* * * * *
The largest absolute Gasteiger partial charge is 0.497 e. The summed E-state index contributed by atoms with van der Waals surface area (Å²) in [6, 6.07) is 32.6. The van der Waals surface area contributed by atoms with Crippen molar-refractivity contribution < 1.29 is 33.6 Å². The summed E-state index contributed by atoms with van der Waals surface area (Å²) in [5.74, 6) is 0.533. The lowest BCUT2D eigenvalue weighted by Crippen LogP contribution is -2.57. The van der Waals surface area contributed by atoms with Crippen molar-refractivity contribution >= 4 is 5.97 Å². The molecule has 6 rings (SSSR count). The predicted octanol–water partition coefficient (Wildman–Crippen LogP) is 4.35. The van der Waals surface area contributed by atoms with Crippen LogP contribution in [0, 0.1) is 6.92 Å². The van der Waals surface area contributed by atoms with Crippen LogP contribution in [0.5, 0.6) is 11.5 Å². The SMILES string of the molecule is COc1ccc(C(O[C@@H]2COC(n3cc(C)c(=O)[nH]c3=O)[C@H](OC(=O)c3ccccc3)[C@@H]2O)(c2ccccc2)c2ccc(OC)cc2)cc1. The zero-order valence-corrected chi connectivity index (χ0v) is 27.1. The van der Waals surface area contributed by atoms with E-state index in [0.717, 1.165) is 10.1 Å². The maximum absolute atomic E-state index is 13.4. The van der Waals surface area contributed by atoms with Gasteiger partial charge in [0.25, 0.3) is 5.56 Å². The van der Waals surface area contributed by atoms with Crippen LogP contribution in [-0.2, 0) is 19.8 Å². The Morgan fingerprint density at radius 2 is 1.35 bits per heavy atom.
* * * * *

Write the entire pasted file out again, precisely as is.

The largest absolute Gasteiger partial charge is 0.497 e. The summed E-state index contributed by atoms with van der Waals surface area (Å²) in [6, 6.07) is 32.6. The van der Waals surface area contributed by atoms with Crippen molar-refractivity contribution < 1.29 is 33.6 Å². The summed E-state index contributed by atoms with van der Waals surface area (Å²) in [5.74, 6) is 0.533. The lowest BCUT2D eigenvalue weighted by Crippen LogP contribution is -2.57. The van der Waals surface area contributed by atoms with Crippen molar-refractivity contribution >= 4 is 5.97 Å². The molecule has 6 rings (SSSR count). The predicted octanol–water partition coefficient (Wildman–Crippen LogP) is 4.35. The van der Waals surface area contributed by atoms with Crippen LogP contribution in [0, 0.1) is 6.92 Å². The van der Waals surface area contributed by atoms with Crippen LogP contribution in [0.5, 0.6) is 11.5 Å². The SMILES string of the molecule is COc1ccc(C(O[C@@H]2COC(n3cc(C)c(=O)[nH]c3=O)[C@H](OC(=O)c3ccccc3)[C@@H]2O)(c2ccccc2)c2ccc(OC)cc2)cc1. The zero-order valence-corrected chi connectivity index (χ0v) is 27.1. The van der Waals surface area contributed by atoms with E-state index in [0.717, 1.165) is 10.1 Å². The maximum absolute atomic E-state index is 13.4. The van der Waals surface area contributed by atoms with Gasteiger partial charge in [0.25, 0.3) is 5.56 Å². The van der Waals surface area contributed by atoms with Crippen LogP contribution in [-0.2, 0) is 19.8 Å². The Morgan fingerprint density at radius 2 is 1.35 bits per heavy atom.